However, there is still much more work to be done. There are important questions regarding the generalizability of this folk concept, as nearly all studies on the folk concept have focused on Western samples. Additionally, it is possible that people maintain some lurking metaphysical commitments in their concept of free will that have yet to be uncovered. Finally, some skeptics might argue that people’s concept of free will pertains only to the experience of making choices, while the actual choice process is not “freely willed” (see Wegner, 2002). The empirical investigation of the folk concept of free will has only just begun, and hopefully new research will work towards answering these questions.


Bargh, J. A., & Earp, B. D. (2009). The will is caused, not “free.” Dialogue, Newsletter of the Society for Personality and Social Psychology, 24, 13–15.

Bayer, U. C., Ferguson, M. J., & Gollwitzer, P. M. (2003). Voluntary action from the perspective of social personality psychology. In S. Maasen, W. Prinz, & G. Roth (Eds.), Voluntary Action: Brains, Minds, and Sociality (pp. 86–107). New York, NY US: Oxford University Press.

Bloom, P. (2007). Religion is natural. Developmental Science, 10, 147–151. doi:10.1111/j.1467-7687.2007.00577.x

Cashmore, A. R. (2010). The Lucretian swerve: The biological basis of human behavior and the criminal justice system. Proceedings of the National Academy of Sciences, 107, 4499–4504. doi:10.1073/pnas.0915161107

Monroe, A. E., Dillon, K. D., & Malle, B. F. (2014). Bringing free will down to earth:  People’s psychological concept of free will and its role in moral judgment. Manuscript in press.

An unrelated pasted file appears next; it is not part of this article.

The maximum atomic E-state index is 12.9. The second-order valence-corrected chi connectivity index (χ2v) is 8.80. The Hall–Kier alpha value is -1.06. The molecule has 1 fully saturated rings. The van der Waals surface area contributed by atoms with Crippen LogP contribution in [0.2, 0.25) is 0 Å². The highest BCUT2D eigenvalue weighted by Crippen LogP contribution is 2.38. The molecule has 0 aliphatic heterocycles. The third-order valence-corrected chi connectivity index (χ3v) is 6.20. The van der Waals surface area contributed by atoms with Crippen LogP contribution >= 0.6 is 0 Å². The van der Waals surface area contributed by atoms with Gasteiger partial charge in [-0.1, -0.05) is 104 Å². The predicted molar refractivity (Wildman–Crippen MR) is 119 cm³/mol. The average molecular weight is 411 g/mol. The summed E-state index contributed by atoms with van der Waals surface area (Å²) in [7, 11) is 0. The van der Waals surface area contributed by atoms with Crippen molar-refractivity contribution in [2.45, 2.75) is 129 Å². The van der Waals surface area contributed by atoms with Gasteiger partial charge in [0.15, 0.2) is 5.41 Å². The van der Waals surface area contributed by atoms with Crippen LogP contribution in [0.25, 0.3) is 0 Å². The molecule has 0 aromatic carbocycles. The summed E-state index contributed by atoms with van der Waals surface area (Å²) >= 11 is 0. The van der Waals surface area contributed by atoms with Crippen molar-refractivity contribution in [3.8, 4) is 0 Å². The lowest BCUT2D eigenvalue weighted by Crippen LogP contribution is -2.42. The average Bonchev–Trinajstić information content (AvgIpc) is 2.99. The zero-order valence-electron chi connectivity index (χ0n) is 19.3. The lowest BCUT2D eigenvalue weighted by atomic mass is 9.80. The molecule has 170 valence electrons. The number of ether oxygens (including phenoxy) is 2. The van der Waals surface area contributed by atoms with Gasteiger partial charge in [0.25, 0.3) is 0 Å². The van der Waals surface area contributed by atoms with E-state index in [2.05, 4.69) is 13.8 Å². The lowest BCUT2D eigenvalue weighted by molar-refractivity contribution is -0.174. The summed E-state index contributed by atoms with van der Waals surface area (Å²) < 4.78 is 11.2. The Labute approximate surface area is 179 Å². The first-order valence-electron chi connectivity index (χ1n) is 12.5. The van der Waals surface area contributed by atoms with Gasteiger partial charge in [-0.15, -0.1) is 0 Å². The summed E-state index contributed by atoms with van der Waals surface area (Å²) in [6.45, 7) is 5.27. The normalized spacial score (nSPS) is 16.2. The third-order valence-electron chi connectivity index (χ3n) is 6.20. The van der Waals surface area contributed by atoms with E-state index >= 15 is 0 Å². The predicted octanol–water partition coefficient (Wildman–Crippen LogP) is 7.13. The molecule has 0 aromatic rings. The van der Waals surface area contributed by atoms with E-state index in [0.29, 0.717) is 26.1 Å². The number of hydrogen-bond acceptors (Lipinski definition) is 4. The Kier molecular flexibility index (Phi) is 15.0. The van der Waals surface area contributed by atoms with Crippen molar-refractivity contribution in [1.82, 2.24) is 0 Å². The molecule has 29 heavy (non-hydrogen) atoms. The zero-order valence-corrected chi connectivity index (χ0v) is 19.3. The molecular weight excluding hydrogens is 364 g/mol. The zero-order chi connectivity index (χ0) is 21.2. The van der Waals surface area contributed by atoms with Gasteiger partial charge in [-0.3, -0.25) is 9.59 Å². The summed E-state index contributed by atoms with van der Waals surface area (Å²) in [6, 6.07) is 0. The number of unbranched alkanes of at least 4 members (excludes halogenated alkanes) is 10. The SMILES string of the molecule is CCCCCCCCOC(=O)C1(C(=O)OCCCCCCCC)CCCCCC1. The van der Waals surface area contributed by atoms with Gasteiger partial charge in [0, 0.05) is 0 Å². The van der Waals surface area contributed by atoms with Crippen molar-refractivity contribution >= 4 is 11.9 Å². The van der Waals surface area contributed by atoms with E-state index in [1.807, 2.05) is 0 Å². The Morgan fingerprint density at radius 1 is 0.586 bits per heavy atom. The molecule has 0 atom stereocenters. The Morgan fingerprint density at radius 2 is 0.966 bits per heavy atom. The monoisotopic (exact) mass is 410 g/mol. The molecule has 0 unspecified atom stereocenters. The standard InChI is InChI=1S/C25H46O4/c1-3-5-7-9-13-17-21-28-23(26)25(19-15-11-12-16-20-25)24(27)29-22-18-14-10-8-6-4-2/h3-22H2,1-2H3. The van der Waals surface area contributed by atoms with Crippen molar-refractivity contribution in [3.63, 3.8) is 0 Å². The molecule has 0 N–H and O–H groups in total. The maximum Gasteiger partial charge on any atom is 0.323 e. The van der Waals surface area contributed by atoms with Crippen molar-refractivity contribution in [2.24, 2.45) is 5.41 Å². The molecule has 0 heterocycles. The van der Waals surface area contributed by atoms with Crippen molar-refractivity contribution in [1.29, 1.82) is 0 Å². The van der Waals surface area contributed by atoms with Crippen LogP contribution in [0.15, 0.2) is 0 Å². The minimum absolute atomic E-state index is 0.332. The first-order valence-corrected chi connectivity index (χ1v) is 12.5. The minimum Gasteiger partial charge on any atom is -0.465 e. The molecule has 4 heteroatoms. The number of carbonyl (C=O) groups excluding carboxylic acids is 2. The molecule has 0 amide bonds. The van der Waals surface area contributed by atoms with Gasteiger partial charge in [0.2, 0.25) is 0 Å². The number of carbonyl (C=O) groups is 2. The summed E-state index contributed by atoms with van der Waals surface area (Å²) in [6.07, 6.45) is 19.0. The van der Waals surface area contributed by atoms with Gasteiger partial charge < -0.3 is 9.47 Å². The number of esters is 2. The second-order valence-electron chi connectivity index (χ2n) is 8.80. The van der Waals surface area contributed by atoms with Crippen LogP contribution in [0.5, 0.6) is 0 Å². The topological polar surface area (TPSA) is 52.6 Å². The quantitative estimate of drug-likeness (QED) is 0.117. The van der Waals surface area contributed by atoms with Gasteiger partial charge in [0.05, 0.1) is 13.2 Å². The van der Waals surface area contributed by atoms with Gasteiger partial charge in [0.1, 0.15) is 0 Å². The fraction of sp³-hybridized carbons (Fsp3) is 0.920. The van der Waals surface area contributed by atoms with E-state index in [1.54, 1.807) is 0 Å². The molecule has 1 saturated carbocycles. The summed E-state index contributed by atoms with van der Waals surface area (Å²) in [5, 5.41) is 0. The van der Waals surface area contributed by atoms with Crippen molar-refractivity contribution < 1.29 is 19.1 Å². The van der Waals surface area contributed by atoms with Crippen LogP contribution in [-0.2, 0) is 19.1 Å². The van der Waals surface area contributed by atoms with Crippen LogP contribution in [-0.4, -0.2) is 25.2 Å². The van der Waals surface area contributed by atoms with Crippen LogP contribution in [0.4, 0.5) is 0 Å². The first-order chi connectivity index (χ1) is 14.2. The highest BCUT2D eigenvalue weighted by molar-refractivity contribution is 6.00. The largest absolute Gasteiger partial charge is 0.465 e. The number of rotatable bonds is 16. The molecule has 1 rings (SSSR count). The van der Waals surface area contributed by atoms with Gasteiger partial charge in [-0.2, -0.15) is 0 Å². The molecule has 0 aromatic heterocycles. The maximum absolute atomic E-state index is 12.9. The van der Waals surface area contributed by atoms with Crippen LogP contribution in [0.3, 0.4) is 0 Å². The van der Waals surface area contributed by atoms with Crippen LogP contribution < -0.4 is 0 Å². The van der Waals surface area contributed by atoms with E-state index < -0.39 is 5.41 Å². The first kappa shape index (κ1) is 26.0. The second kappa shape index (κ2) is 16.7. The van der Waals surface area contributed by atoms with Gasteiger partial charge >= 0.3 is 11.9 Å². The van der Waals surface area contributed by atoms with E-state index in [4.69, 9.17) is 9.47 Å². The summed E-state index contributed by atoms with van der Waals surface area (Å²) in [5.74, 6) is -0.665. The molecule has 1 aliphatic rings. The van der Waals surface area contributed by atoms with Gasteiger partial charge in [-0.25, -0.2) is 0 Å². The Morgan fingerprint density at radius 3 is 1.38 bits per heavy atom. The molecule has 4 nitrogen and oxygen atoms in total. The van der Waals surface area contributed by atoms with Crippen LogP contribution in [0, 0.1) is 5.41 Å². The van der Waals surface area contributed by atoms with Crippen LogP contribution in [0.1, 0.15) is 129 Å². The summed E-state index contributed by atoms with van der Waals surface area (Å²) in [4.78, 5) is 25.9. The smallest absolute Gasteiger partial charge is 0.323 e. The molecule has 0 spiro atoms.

Monroe, A. E., & Malle, B. F. (in press). Free will without metaphysics. In A. R. Mele (Ed.), Surrounding free will. New York, NY: Oxford University Press.

Monroe, A. E., & Malle, B. F. (2010). From uncaused will to conscious choice: The need to study, not speculate about people’s folk concept of free will. Review of Philosophy and Psychology, 1, 211–224. doi:10.1007/s13164-009-0010-7

Nichols, S. (2004). Folk concepts and intuitions: from philosophy to cognitive science. Trends in Cognitive Sciences, 8, 514–518. doi:10.1016/j.tics.2004.09.001

Sackett, P. R., Kuncel, N. R., Beatty, A. S., Rigdon, J. L., Shen, W., & Kiger, T. B. (2012). The role of socioeconomic status in SAT-grade relationships and in college admissions decisions. Psychological Science, 23, 1000–1007. doi:10.1177/0956797612438732

Shariff, A. F., & Norenzayan, A. (2007). God is watching you: Priming god concepts increases prosocial behavior in an anonymous economic game. Psychological Science, 18, 803–809. doi:10.1111/j.1467-9280.2007.01983.x

Wegner, D. M. (2002). The illusion of conscious will. Cambridge, MA: MIT Press.